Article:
It’s Time for Detroit Tigers To Begin Retiring More Numbers


It’s time for the Detroit Tigers to “retire” their tradition of only retiring the numbers of players going to the Hall-of-Fame.

Wednesday was a rare glimpse of joy and happiness in Detroit Tigers’ Hall of Fame circles as the Cooperstown institution extended an official invitation to iconic catcher Ivan Rodriguez.

The majority of Pudge’s Hall-of-Fame career came elsewhere, and we all knew he’d go in as a member of the Texas Rangers, but his inclusion marks the first player to be inducted that wore the old English D since Al Kaline in 1980. An incredibly long and unfair drought.

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Kudos to Pudge, who spent just 4.5 of his 21 seasons in Detroit. The Tigers have an insane policy of only retiring numbers of Hall of Famers (Willie Horton being the lone exception). This leads one has to wonder if Rodriguez’s #7 will adorn the brick outfield wall of Comerica Park soon.

Perhaps it should. It’s hard to argue that he didn’t have an influence on turning the franchise from a laughingstock to perennial contender. Think about the disappointing off-season the Detroit Tigers have experienced, and remember how this was the norm in the pre-Pudge days.

Before the Tigers consider retiring Rodriguez’s number, they’d better start with Lou Whitaker‘s #1, Alan Trammell‘s #3, and Jack Morris‘ #47. You can also make a case for retiring Bill Freehan‘s number (which was already retired much later than it should have been following the death of Sparky Anderson) as well.

These are players that stack up as well, if not better, than current Hall-of-Fame members. Whitaker never got past the first ballot, and Trammell and Morris were strung along until they became ineligible.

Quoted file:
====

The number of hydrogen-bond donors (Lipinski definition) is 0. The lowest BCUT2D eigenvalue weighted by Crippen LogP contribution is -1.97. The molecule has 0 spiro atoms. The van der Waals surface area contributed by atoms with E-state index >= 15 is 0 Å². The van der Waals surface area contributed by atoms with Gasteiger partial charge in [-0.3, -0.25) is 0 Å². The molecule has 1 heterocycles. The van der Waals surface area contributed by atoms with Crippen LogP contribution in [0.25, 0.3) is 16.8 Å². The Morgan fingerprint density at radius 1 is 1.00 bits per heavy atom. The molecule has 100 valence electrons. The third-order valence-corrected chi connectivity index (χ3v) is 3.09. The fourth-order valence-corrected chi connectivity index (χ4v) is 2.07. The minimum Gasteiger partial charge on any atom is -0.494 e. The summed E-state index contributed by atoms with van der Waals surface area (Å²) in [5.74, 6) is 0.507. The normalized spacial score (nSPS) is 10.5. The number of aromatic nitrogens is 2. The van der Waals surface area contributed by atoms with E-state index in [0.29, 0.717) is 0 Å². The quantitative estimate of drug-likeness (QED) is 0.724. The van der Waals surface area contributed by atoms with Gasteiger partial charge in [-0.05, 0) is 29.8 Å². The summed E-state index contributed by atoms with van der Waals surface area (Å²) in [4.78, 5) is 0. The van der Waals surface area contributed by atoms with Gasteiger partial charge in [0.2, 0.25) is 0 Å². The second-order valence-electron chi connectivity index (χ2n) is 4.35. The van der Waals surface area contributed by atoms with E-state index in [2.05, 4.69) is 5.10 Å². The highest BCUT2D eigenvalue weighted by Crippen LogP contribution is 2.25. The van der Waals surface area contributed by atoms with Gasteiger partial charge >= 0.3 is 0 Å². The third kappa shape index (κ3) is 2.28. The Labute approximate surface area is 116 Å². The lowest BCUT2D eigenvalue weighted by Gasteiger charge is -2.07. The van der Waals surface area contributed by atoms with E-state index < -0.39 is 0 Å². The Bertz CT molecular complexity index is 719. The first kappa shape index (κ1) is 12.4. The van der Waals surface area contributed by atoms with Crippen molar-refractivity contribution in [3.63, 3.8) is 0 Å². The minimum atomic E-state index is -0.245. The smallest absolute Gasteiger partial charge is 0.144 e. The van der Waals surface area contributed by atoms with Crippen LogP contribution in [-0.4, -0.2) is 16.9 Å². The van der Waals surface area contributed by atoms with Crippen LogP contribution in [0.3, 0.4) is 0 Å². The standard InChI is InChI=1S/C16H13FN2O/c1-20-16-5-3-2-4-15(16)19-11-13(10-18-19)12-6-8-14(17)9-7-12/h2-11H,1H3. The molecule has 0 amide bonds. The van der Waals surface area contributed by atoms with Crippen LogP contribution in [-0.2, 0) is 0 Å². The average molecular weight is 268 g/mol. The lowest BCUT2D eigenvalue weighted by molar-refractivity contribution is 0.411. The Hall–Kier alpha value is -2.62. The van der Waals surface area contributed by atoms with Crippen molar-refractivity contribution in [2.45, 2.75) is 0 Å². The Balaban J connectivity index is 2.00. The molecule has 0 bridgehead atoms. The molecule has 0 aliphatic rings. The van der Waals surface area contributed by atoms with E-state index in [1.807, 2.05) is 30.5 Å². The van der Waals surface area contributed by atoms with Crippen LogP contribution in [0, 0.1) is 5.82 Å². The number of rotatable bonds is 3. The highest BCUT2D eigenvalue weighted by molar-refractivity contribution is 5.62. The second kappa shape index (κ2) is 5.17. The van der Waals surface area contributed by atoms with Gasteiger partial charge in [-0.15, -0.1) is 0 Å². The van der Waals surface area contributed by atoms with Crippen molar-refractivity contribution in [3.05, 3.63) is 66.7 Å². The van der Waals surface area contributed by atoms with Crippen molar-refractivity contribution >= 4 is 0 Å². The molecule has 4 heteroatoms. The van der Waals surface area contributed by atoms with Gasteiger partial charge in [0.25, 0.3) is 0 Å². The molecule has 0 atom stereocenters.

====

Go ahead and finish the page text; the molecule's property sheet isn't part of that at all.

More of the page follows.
Baseball fans in Detroit lament the unfairness of the voting, yet the most important “fans,” Tigers’ ownership, is silent. As rightfully angry as we are over these players’ exclusion in Cooperstown, we should be just as angry not seeing their numbers on the walls in the outfield.

Not only are Tram and Lou’s numbers not retired, they’re still in circulation on the backs of Ian Kinsler and Jose Iglesias respectively. In other words, if the franchise doesn’t feel Trammell, Whitaker, Morris, and Freehan are worthy, why would national writers?

Make no mistake, number retiring can become overdone. Just look to the Detroit Pistons for proof. This is a franchise that retires seemingly everyone’s number. Rumor has it the Pistons are even retiring the number of the dude Ron Artest mistakenly decked during the Malice At the Palace.

There’s room between the retired number policies of the Tigers and Pistons. The Tigers can make a neat ceremony of retiring #1 and #3 by incorporating Kinsler and Iglesias. This happened in 1995 for the other Ilitch-owned team. During that ceremony, Bob Errey took off his #12 jersey to reveal a #21 jersey when the Detroit Red Wings honored Sid Abel.

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There’s renewed optimism for Tram and Lou to be chosen for the Hall-of-Fame soon. It could be via the veteran’s committee for induction in 2018. Whether this happens or not, it’s past time for the Detroit Tigers to honor their stars. Only then can we debate Pudge’s #7.